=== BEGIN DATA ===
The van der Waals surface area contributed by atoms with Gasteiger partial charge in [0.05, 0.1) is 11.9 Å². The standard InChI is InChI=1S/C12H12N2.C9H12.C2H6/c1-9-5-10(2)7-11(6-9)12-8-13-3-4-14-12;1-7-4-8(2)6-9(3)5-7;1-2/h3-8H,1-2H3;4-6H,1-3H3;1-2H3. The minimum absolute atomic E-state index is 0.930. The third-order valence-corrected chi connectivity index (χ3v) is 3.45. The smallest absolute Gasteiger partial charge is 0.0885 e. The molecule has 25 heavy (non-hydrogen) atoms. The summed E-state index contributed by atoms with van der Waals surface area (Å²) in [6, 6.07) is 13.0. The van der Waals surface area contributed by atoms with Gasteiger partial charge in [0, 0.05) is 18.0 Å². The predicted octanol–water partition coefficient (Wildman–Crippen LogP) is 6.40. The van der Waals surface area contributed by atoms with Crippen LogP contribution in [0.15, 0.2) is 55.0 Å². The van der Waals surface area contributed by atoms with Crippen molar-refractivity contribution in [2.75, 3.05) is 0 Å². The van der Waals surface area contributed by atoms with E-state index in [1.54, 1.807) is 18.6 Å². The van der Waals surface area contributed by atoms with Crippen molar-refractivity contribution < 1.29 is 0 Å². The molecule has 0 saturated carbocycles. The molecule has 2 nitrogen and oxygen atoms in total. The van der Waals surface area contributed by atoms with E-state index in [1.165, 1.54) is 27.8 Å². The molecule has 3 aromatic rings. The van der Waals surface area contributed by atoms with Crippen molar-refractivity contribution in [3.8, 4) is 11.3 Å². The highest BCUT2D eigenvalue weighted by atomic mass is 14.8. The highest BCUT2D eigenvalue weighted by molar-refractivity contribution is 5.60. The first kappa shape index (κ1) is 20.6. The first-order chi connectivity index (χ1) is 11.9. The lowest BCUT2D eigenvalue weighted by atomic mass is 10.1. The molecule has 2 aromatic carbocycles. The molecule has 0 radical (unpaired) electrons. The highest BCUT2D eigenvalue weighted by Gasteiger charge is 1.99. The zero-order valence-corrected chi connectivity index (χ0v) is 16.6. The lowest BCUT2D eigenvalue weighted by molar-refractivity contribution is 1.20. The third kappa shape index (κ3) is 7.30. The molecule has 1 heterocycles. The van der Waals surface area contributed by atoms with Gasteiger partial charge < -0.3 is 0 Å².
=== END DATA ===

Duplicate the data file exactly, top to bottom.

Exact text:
The van der Waals surface area contributed by atoms with Gasteiger partial charge in [0.05, 0.1) is 11.9 Å². The standard InChI is InChI=1S/C12H12N2.C9H12.C2H6/c1-9-5-10(2)7-11(6-9)12-8-13-3-4-14-12;1-7-4-8(2)6-9(3)5-7;1-2/h3-8H,1-2H3;4-6H,1-3H3;1-2H3. The minimum absolute atomic E-state index is 0.930. The third-order valence-corrected chi connectivity index (χ3v) is 3.45. The smallest absolute Gasteiger partial charge is 0.0885 e. The molecule has 25 heavy (non-hydrogen) atoms. The summed E-state index contributed by atoms with van der Waals surface area (Å²) in [6, 6.07) is 13.0. The van der Waals surface area contributed by atoms with Gasteiger partial charge in [0, 0.05) is 18.0 Å². The predicted octanol–water partition coefficient (Wildman–Crippen LogP) is 6.40. The van der Waals surface area contributed by atoms with Crippen LogP contribution in [0.15, 0.2) is 55.0 Å². The van der Waals surface area contributed by atoms with Crippen molar-refractivity contribution in [2.75, 3.05) is 0 Å². The van der Waals surface area contributed by atoms with E-state index in [1.54, 1.807) is 18.6 Å². The van der Waals surface area contributed by atoms with Crippen molar-refractivity contribution < 1.29 is 0 Å². The molecule has 0 saturated carbocycles. The molecule has 2 nitrogen and oxygen atoms in total. The van der Waals surface area contributed by atoms with E-state index in [1.165, 1.54) is 27.8 Å². The molecule has 3 aromatic rings. The van der Waals surface area contributed by atoms with Crippen molar-refractivity contribution in [3.8, 4) is 11.3 Å². The highest BCUT2D eigenvalue weighted by atomic mass is 14.8. The highest BCUT2D eigenvalue weighted by molar-refractivity contribution is 5.60. The first kappa shape index (κ1) is 20.6. The first-order chi connectivity index (χ1) is 11.9. The lowest BCUT2D eigenvalue weighted by atomic mass is 10.1. The molecule has 2 aromatic carbocycles. The molecule has 0 radical (unpaired) electrons. The highest BCUT2D eigenvalue weighted by Gasteiger charge is 1.99. The zero-order valence-corrected chi connectivity index (χ0v) is 16.6. The lowest BCUT2D eigenvalue weighted by molar-refractivity contribution is 1.20. The third kappa shape index (κ3) is 7.30. The molecule has 1 heterocycles. The van der Waals surface area contributed by atoms with Gasteiger partial charge < -0.3 is 0 Å².